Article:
“Oh no,” the person says, following his gaze. “There’s no way you’re leaving this room before we have a talk, penguin.”
       Leonard shrugs again. He really wants to walk to those mountains.
       “Look,” and the person kneels down next to him. “I’ll be honest with you if you’ll be honest with me, okay, penguin?”
       Leonard nods.
       “I’m not even supposed to be talking to you. I could get in trouble, actually. But I’ve seen this kind of thing before.”
       “You could get in trouble?”
       “They tell us not to stop a penguin. Not to hold a penguin up, even if we know the penguin is in danger.”
       “You’re holding me up,” Leonard says.
       “I know,” the person sighs. “But it’s only to help you.”
       “If you want to help me walk to the mountains, you can open that door.”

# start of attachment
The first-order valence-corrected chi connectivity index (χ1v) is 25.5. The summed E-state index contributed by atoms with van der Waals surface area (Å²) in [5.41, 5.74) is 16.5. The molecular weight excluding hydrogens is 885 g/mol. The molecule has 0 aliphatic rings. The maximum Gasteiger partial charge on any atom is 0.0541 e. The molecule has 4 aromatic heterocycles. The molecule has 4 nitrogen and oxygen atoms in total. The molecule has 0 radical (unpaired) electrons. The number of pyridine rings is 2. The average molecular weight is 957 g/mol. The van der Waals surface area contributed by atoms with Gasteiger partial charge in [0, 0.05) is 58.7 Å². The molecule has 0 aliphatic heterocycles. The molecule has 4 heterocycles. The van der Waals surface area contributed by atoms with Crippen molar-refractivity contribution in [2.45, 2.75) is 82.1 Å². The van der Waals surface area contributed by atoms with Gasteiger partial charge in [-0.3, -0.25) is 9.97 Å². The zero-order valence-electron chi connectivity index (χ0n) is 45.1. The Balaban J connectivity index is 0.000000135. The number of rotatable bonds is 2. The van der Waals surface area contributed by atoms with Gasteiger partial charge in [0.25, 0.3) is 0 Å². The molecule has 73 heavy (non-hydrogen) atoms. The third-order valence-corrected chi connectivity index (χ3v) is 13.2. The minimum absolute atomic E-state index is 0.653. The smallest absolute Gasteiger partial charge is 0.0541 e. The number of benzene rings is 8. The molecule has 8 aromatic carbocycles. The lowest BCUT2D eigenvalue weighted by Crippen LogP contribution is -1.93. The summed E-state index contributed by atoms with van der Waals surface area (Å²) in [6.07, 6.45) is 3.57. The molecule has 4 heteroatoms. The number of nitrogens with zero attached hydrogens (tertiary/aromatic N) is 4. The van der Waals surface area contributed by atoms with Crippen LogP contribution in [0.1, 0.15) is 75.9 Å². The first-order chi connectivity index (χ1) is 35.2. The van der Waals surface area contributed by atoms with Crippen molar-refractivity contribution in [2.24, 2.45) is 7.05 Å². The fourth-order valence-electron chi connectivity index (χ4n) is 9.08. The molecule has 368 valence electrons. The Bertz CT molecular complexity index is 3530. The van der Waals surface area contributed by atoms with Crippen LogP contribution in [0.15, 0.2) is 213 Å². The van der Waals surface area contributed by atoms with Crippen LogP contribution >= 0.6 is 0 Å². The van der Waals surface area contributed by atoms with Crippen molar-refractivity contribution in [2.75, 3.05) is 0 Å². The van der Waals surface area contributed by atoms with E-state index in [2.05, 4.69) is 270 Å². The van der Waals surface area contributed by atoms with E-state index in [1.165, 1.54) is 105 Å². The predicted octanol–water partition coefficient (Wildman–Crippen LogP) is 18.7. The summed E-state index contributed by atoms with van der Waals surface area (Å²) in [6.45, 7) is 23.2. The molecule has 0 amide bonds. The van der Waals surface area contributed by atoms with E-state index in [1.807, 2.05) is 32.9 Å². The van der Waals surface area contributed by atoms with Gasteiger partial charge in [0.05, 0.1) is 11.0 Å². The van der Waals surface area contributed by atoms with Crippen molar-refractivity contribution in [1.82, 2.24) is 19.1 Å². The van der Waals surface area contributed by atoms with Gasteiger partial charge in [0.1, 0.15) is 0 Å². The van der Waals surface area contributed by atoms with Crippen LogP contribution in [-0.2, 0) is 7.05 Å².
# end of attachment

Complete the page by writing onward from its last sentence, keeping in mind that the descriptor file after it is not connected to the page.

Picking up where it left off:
“I’m not opening the door, penguin.”
       Leonard says, “Who told you not to hold me up? Another person?”
       “Yes, another person,” the person answers. “A few other persons. They’ve been here much longer than me, so they know what's what. But I couldn’t let it happen again.”
       “Yes. Not again. See, a few years ago I saw another penguin walking towards the mountains. I didn’t stop it, even though the mountains are hundreds of miles away and I knew it wouldn’t get there. I didn’t stop the penguin.”
       Leonard blinks his eyes. “What did they look like?” he asks.
       “Well,” and the person doesn’t say anything for awhile.
       Leonard taps his fin on the arm of the sofa. “My father told me my mother once walked to the mountains. He never saw her again but he was sure she got there.” Leonard looked out one of the two windows situated directly in the middle of the wall.